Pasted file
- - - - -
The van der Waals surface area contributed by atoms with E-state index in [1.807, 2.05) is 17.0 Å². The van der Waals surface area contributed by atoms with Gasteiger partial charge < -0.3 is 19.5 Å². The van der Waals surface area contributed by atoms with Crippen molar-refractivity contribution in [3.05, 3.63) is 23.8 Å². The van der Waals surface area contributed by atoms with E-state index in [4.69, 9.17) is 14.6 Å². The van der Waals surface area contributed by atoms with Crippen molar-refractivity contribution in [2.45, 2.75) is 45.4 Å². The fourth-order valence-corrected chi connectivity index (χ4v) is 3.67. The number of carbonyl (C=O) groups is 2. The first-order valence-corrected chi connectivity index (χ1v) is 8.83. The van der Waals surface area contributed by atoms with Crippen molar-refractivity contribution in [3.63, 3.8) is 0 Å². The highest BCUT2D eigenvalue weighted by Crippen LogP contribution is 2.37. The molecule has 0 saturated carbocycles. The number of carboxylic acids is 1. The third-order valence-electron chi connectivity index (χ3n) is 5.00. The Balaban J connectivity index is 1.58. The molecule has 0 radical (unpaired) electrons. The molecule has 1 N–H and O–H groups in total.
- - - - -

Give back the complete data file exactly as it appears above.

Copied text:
The van der Waals surface area contributed by atoms with E-state index in [1.807, 2.05) is 17.0 Å². The van der Waals surface area contributed by atoms with Gasteiger partial charge < -0.3 is 19.5 Å². The van der Waals surface area contributed by atoms with Crippen molar-refractivity contribution in [3.05, 3.63) is 23.8 Å². The van der Waals surface area contributed by atoms with E-state index in [4.69, 9.17) is 14.6 Å². The van der Waals surface area contributed by atoms with Crippen molar-refractivity contribution in [2.45, 2.75) is 45.4 Å². The fourth-order valence-corrected chi connectivity index (χ4v) is 3.67. The number of carbonyl (C=O) groups is 2. The first-order valence-corrected chi connectivity index (χ1v) is 8.83. The van der Waals surface area contributed by atoms with Crippen molar-refractivity contribution in [3.63, 3.8) is 0 Å². The highest BCUT2D eigenvalue weighted by Crippen LogP contribution is 2.37. The molecule has 0 saturated carbocycles. The number of carboxylic acids is 1. The third-order valence-electron chi connectivity index (χ3n) is 5.00. The Balaban J connectivity index is 1.58. The molecule has 0 radical (unpaired) electrons. The molecule has 1 N–H and O–H groups in total.